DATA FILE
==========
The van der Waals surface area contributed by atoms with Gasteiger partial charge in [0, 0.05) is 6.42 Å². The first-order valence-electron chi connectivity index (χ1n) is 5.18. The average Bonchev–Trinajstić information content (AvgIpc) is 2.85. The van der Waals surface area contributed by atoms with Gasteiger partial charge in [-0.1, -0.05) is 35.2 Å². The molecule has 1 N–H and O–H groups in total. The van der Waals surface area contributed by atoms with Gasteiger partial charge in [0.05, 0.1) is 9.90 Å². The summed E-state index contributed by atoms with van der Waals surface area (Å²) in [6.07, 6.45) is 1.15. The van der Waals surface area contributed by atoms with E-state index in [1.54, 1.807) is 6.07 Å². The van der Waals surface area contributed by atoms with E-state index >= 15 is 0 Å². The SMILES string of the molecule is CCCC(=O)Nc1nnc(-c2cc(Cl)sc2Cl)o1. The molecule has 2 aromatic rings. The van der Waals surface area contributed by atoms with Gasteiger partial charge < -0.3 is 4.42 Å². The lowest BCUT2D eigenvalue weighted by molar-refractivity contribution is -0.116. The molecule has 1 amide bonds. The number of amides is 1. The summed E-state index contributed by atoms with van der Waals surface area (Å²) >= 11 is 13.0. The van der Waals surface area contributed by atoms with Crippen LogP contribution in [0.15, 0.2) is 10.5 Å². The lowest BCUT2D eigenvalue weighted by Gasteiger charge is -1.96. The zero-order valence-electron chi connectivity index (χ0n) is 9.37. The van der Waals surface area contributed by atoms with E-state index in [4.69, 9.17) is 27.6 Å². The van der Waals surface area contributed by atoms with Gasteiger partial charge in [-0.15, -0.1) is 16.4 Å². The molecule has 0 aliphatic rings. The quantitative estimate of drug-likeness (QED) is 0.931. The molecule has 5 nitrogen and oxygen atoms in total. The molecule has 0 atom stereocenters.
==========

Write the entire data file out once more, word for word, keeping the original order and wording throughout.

The van der Waals surface area contributed by atoms with Gasteiger partial charge in [0, 0.05) is 6.42 Å². The first-order valence-electron chi connectivity index (χ1n) is 5.18. The average Bonchev–Trinajstić information content (AvgIpc) is 2.85. The van der Waals surface area contributed by atoms with Gasteiger partial charge in [-0.1, -0.05) is 35.2 Å². The molecule has 1 N–H and O–H groups in total. The van der Waals surface area contributed by atoms with Gasteiger partial charge in [0.05, 0.1) is 9.90 Å². The summed E-state index contributed by atoms with van der Waals surface area (Å²) in [6.07, 6.45) is 1.15. The van der Waals surface area contributed by atoms with E-state index in [1.54, 1.807) is 6.07 Å². The van der Waals surface area contributed by atoms with E-state index >= 15 is 0 Å². The SMILES string of the molecule is CCCC(=O)Nc1nnc(-c2cc(Cl)sc2Cl)o1. The molecule has 2 aromatic rings. The van der Waals surface area contributed by atoms with Gasteiger partial charge < -0.3 is 4.42 Å². The lowest BCUT2D eigenvalue weighted by molar-refractivity contribution is -0.116. The molecule has 1 amide bonds. The number of amides is 1. The summed E-state index contributed by atoms with van der Waals surface area (Å²) >= 11 is 13.0. The van der Waals surface area contributed by atoms with Crippen LogP contribution in [0.15, 0.2) is 10.5 Å². The lowest BCUT2D eigenvalue weighted by Gasteiger charge is -1.96. The zero-order valence-electron chi connectivity index (χ0n) is 9.37. The van der Waals surface area contributed by atoms with E-state index in [4.69, 9.17) is 27.6 Å². The van der Waals surface area contributed by atoms with Gasteiger partial charge in [-0.15, -0.1) is 16.4 Å². The molecule has 0 aliphatic rings. The quantitative estimate of drug-likeness (QED) is 0.931. The molecule has 5 nitrogen and oxygen atoms in total. The molecule has 0 atom stereocenters.